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Thread: Gardeners Hours?
05-13-2008, 09:39 AM #1
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Hi ya'll! Through my husband's ad in the paper for rototilling, I am now the gardener at and assisted living facility for the mentally handicapped. My question is, what kind of hours do they work? Is it perfectly acceptable for me to leave by 2:30 if I start around 8 am? They are technically "hiring" me, but only for tax purposes since I will be making so much money that it's easier to do the 10-40 tax form than the one where they don't withhold the taxes.
05-18-2008, 10:41 PM #2
I would think as long as you do a good job and do it quickly (i.e. 2 weeks to plant one bed.) they wouldn't bother you to much about leaving after lunch time.
05-18-2008, 11:06 PM #3
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If they hired you for certain number of hours- you should negotiate the time with them.
If they hired you to be there at a certain time (because they have activities that involve gardening for instance) then you'll have to abide by the hours set by them.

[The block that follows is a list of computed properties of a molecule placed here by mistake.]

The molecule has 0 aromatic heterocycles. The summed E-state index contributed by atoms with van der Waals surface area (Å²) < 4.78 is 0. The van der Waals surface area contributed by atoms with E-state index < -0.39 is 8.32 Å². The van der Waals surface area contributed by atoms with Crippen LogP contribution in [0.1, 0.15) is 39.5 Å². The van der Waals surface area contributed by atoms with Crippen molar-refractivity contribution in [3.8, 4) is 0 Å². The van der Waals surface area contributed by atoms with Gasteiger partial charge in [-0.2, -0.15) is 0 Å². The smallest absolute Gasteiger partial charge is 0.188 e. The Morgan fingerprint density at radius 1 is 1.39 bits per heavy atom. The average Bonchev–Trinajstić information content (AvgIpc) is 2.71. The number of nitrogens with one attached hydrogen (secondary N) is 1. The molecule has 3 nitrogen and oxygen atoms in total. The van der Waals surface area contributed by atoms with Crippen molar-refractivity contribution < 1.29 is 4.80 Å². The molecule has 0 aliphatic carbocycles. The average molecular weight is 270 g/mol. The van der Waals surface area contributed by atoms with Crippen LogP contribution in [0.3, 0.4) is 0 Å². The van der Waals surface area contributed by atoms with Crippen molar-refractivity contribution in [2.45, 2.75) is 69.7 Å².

If they hired you to do a certain activity... like plant a 3000 square foot garden... then you're truly on your own. Just get it done in the time frame they want it.
But.. I am assuming, because you are asking, that you can pretty much make your hours.
And gardening from 8am to 2:30 pm is a LONG day of gardening! YIKES! Everyday?
I am confused about the tax stuff you mentioned. A 1040 is the IRS tax form you used to get your refund. And if they didn't withhold taxes- you still need to claim the income on an IRS form.
Congrats on the job!!! BTW!!! that seems like loads of fun!
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06-17-2008, 01:50 PM #4
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Yes, that's a long day of gardening. Of course, which hours and how many is part of any work agreement. You work what you promised to work -- I don't know that anyone here can change that.
You sound confused about taxes. If you're an employee, taxes are deducted from your pay; if you're self-employed they aren't. Self-employed means you have to add a "Schedule C" (Profit or Loss from Business) to your 1040 and pay the self-employment tax at that time. But no matter what, you submit a 1040 tax form each April. Note that there is some small amount of income you can make on your own before it must be reported -- I think the amount is around $2,500 per year and it varies from state to state.
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